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Grace Episcopal Church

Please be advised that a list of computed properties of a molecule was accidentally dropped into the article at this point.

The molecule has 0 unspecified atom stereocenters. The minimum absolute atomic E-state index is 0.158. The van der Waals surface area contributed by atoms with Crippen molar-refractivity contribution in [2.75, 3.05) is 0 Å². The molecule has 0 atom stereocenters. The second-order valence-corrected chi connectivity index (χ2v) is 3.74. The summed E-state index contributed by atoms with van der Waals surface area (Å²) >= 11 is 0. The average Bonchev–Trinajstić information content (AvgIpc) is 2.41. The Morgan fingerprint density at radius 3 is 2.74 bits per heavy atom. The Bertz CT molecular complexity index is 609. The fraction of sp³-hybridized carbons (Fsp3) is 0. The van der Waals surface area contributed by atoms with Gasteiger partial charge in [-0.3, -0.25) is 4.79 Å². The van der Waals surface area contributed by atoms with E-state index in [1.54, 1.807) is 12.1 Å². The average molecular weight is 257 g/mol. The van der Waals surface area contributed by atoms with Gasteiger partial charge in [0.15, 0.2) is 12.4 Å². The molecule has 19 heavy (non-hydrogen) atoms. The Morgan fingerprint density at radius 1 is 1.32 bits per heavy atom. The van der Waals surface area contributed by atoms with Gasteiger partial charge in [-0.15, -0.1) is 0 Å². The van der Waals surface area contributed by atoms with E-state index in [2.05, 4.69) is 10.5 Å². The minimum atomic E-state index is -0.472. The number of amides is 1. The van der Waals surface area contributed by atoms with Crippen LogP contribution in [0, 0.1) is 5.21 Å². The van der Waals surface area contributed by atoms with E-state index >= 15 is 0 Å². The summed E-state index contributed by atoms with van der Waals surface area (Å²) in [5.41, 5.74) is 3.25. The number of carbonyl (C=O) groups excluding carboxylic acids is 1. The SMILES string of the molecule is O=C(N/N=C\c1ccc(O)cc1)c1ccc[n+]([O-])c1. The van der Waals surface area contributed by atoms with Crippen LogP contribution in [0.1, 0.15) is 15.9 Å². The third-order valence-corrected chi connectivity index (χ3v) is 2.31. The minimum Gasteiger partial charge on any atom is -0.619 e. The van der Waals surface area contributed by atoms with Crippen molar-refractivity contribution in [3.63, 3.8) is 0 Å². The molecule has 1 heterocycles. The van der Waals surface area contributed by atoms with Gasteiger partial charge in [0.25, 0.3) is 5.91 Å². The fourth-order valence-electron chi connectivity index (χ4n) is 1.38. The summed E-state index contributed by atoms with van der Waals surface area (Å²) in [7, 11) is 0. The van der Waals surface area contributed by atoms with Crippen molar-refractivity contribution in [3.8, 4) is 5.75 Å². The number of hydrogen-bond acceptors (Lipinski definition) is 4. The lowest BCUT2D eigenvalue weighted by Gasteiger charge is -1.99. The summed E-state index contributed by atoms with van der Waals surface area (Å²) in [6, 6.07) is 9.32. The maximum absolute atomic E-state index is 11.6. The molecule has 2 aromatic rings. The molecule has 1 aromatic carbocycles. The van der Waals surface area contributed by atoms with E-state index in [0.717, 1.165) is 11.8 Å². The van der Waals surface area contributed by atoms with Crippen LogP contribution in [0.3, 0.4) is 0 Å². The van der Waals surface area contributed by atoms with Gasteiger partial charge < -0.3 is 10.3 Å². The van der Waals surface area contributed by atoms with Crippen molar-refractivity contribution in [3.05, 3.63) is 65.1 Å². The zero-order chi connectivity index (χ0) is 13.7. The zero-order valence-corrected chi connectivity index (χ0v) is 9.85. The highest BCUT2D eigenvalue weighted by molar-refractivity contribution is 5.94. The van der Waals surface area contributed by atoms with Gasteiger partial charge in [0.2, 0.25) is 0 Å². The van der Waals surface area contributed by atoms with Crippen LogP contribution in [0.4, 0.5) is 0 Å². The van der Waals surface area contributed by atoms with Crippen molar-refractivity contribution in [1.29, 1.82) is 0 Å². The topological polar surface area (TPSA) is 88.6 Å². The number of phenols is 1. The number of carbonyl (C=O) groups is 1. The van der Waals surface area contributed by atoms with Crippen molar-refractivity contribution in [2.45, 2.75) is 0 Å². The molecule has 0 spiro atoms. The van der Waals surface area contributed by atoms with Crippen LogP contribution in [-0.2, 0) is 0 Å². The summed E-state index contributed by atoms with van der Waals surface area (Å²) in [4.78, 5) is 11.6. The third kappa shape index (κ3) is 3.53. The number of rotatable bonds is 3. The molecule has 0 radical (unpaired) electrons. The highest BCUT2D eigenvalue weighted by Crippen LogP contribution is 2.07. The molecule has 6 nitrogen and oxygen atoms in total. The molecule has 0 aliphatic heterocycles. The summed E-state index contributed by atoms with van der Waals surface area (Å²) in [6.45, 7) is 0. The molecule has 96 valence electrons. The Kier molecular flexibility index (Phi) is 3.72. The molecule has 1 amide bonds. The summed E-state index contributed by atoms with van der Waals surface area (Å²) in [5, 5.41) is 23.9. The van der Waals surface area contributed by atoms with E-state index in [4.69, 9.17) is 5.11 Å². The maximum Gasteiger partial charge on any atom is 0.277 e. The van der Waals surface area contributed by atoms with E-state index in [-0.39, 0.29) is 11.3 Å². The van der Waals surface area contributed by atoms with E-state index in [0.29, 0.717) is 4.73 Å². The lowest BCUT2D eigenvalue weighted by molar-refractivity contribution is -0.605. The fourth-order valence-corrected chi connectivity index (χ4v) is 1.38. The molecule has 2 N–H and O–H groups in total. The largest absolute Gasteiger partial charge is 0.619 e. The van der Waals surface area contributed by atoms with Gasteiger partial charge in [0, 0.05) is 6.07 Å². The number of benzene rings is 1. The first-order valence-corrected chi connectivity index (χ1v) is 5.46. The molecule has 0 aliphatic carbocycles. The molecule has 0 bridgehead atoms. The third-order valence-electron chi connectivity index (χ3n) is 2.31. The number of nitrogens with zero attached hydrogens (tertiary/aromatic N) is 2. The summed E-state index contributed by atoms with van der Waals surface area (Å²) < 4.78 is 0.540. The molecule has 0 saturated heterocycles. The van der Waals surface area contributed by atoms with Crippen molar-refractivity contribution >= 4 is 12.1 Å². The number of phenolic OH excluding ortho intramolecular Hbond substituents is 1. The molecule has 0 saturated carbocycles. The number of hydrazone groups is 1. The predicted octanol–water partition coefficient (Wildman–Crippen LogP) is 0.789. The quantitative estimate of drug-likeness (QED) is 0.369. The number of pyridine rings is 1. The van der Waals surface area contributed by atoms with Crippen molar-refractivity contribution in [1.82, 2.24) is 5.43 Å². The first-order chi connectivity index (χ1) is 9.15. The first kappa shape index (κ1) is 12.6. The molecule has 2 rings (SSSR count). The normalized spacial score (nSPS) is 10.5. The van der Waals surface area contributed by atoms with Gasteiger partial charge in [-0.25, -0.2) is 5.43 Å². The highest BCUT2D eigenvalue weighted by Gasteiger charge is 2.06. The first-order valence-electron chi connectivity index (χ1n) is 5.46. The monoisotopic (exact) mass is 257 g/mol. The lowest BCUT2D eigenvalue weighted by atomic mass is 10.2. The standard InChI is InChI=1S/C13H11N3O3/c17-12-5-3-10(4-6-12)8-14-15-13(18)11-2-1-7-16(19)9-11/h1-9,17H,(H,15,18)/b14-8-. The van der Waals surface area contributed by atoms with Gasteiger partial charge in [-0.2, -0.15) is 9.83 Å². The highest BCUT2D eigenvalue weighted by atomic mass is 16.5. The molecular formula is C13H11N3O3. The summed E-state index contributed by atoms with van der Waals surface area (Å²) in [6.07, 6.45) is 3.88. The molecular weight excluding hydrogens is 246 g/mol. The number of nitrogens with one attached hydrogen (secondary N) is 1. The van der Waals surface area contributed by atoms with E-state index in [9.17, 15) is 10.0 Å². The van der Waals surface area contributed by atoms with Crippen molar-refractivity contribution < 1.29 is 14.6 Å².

The congregation replaced a Greek Revival church with this, one of Lexington's finest examples of Gothic Revival, a style especially popular among Episcopal congregations. The rusticated stone church has side buttresses, traceried stained glass windows, and a side tower with a soaring spire. The interior, central-aisled nave has impressive hammer-beam roof trusses. The most famous member of the congregation was Robert E. Lee, who was an active parishioner, serving on the vestry from his arrival in Lexington in 1865 to his death in 1870. The church, which was named in his honor in 1903, was renamed in 2017. One distinctive feature is the High Victorian Gothic interior painting that survives over the altar area. Paid for in 1883 by Lee's son, G. W. Custis Lee, the decorative scheme originally covered all the walls, but that proved to be too much for the congregation's twentieth-century sensibilities, and in the 1930s it was painted over. Besides the altar area, one fragment of the original work has also been preserved on the west wall.
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